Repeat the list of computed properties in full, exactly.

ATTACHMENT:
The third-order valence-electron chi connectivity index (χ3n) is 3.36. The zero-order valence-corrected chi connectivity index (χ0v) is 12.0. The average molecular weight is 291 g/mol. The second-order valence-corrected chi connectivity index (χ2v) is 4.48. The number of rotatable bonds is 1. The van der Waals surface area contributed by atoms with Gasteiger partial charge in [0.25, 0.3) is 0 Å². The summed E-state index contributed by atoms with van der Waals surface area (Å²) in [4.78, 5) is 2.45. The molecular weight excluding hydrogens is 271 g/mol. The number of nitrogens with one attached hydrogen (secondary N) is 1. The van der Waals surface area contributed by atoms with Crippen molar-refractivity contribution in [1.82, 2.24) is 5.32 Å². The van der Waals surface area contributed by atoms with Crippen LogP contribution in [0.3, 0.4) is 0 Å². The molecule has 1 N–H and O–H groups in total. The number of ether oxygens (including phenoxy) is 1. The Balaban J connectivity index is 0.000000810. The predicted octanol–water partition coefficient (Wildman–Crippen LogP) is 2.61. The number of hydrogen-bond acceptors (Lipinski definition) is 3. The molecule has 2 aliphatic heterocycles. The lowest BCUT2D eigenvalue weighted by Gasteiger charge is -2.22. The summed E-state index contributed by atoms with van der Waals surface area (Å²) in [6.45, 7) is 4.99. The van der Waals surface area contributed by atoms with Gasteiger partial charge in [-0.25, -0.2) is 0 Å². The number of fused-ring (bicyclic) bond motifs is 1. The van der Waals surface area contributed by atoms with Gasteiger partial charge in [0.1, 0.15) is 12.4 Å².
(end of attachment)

The third-order valence-electron chi connectivity index (χ3n) is 3.36. The zero-order valence-corrected chi connectivity index (χ0v) is 12.0. The average molecular weight is 291 g/mol. The second-order valence-corrected chi connectivity index (χ2v) is 4.48. The number of rotatable bonds is 1. The van der Waals surface area contributed by atoms with Gasteiger partial charge in [0.25, 0.3) is 0 Å². The summed E-state index contributed by atoms with van der Waals surface area (Å²) in [4.78, 5) is 2.45. The molecular weight excluding hydrogens is 271 g/mol. The number of nitrogens with one attached hydrogen (secondary N) is 1. The van der Waals surface area contributed by atoms with Crippen molar-refractivity contribution in [1.82, 2.24) is 5.32 Å². The van der Waals surface area contributed by atoms with Crippen LogP contribution in [0.3, 0.4) is 0 Å². The molecule has 1 N–H and O–H groups in total. The number of ether oxygens (including phenoxy) is 1. The Balaban J connectivity index is 0.000000810. The predicted octanol–water partition coefficient (Wildman–Crippen LogP) is 2.61. The number of hydrogen-bond acceptors (Lipinski definition) is 3. The molecule has 2 aliphatic heterocycles. The lowest BCUT2D eigenvalue weighted by Gasteiger charge is -2.22. The summed E-state index contributed by atoms with van der Waals surface area (Å²) in [6.45, 7) is 4.99. The van der Waals surface area contributed by atoms with Gasteiger partial charge in [-0.25, -0.2) is 0 Å². The number of fused-ring (bicyclic) bond motifs is 1. The van der Waals surface area contributed by atoms with Gasteiger partial charge in [0.1, 0.15) is 12.4 Å².